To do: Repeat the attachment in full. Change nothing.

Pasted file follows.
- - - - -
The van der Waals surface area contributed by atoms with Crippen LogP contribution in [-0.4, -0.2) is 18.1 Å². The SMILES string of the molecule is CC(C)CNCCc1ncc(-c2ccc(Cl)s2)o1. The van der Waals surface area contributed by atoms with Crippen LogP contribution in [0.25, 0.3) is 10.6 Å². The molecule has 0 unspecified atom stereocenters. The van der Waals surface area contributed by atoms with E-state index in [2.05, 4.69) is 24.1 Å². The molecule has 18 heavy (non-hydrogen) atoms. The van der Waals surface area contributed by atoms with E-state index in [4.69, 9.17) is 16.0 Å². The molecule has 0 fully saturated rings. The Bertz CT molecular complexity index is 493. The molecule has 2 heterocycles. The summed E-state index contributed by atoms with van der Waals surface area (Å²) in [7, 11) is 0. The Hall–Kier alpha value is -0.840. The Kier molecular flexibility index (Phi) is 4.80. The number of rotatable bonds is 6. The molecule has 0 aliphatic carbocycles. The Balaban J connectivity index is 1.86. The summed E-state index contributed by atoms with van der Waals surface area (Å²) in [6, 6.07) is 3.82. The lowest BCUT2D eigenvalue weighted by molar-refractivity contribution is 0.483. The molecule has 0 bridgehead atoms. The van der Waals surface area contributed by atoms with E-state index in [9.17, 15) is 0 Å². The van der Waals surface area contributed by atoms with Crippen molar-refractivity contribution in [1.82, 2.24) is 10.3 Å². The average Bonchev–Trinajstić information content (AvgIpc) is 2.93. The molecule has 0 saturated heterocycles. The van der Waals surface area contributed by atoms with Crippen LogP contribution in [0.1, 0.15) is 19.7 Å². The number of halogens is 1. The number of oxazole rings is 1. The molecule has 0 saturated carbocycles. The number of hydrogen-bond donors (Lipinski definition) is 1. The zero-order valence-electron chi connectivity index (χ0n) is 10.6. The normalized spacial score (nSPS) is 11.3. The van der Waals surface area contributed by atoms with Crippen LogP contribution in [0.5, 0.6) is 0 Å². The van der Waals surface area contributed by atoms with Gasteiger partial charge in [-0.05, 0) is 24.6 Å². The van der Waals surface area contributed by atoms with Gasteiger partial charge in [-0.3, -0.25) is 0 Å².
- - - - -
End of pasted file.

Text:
The van der Waals surface area contributed by atoms with Crippen LogP contribution in [-0.4, -0.2) is 18.1 Å². The SMILES string of the molecule is CC(C)CNCCc1ncc(-c2ccc(Cl)s2)o1. The van der Waals surface area contributed by atoms with Crippen LogP contribution in [0.25, 0.3) is 10.6 Å². The molecule has 0 unspecified atom stereocenters. The van der Waals surface area contributed by atoms with E-state index in [2.05, 4.69) is 24.1 Å². The molecule has 18 heavy (non-hydrogen) atoms. The van der Waals surface area contributed by atoms with E-state index in [4.69, 9.17) is 16.0 Å². The molecule has 0 fully saturated rings. The Bertz CT molecular complexity index is 493. The molecule has 2 heterocycles. The summed E-state index contributed by atoms with van der Waals surface area (Å²) in [7, 11) is 0. The Hall–Kier alpha value is -0.840. The Kier molecular flexibility index (Phi) is 4.80. The number of rotatable bonds is 6. The molecule has 0 aliphatic carbocycles. The Balaban J connectivity index is 1.86. The summed E-state index contributed by atoms with van der Waals surface area (Å²) in [6, 6.07) is 3.82. The lowest BCUT2D eigenvalue weighted by molar-refractivity contribution is 0.483. The molecule has 0 bridgehead atoms. The van der Waals surface area contributed by atoms with E-state index in [9.17, 15) is 0 Å². The van der Waals surface area contributed by atoms with Crippen molar-refractivity contribution in [1.82, 2.24) is 10.3 Å². The average Bonchev–Trinajstić information content (AvgIpc) is 2.93. The molecule has 0 saturated heterocycles. The van der Waals surface area contributed by atoms with Crippen LogP contribution in [0.1, 0.15) is 19.7 Å². The number of halogens is 1. The number of oxazole rings is 1. The molecule has 0 saturated carbocycles. The number of hydrogen-bond donors (Lipinski definition) is 1. The zero-order valence-electron chi connectivity index (χ0n) is 10.6. The normalized spacial score (nSPS) is 11.3. The van der Waals surface area contributed by atoms with Crippen LogP contribution in [0.5, 0.6) is 0 Å². The van der Waals surface area contributed by atoms with Gasteiger partial charge in [-0.05, 0) is 24.6 Å². The van der Waals surface area contributed by atoms with Gasteiger partial charge in [-0.3, -0.25) is 0 Å².